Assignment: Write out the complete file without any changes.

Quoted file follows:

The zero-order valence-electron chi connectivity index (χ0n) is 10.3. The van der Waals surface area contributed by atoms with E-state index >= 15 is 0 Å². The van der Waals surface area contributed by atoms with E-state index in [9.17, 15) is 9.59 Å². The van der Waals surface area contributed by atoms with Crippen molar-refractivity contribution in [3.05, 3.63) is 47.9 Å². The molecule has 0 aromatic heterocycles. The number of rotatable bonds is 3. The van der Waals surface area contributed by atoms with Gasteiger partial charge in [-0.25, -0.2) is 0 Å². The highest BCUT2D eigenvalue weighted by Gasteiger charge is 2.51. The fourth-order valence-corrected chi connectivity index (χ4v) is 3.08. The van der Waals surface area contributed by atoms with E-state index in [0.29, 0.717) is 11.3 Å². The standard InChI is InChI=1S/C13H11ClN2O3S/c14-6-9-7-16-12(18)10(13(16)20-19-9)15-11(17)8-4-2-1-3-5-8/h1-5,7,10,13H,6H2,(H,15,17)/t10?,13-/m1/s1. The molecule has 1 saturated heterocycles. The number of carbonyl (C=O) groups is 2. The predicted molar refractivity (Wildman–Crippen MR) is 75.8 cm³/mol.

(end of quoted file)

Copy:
The zero-order valence-electron chi connectivity index (χ0n) is 10.3. The van der Waals surface area contributed by atoms with E-state index >= 15 is 0 Å². The van der Waals surface area contributed by atoms with E-state index in [9.17, 15) is 9.59 Å². The van der Waals surface area contributed by atoms with Crippen molar-refractivity contribution in [3.05, 3.63) is 47.9 Å². The molecule has 0 aromatic heterocycles. The number of rotatable bonds is 3. The van der Waals surface area contributed by atoms with Gasteiger partial charge in [-0.25, -0.2) is 0 Å². The highest BCUT2D eigenvalue weighted by Gasteiger charge is 2.51. The fourth-order valence-corrected chi connectivity index (χ4v) is 3.08. The van der Waals surface area contributed by atoms with E-state index in [0.29, 0.717) is 11.3 Å². The standard InChI is InChI=1S/C13H11ClN2O3S/c14-6-9-7-16-12(18)10(13(16)20-19-9)15-11(17)8-4-2-1-3-5-8/h1-5,7,10,13H,6H2,(H,15,17)/t10?,13-/m1/s1. The molecule has 1 saturated heterocycles. The number of carbonyl (C=O) groups is 2. The predicted molar refractivity (Wildman–Crippen MR) is 75.8 cm³/mol.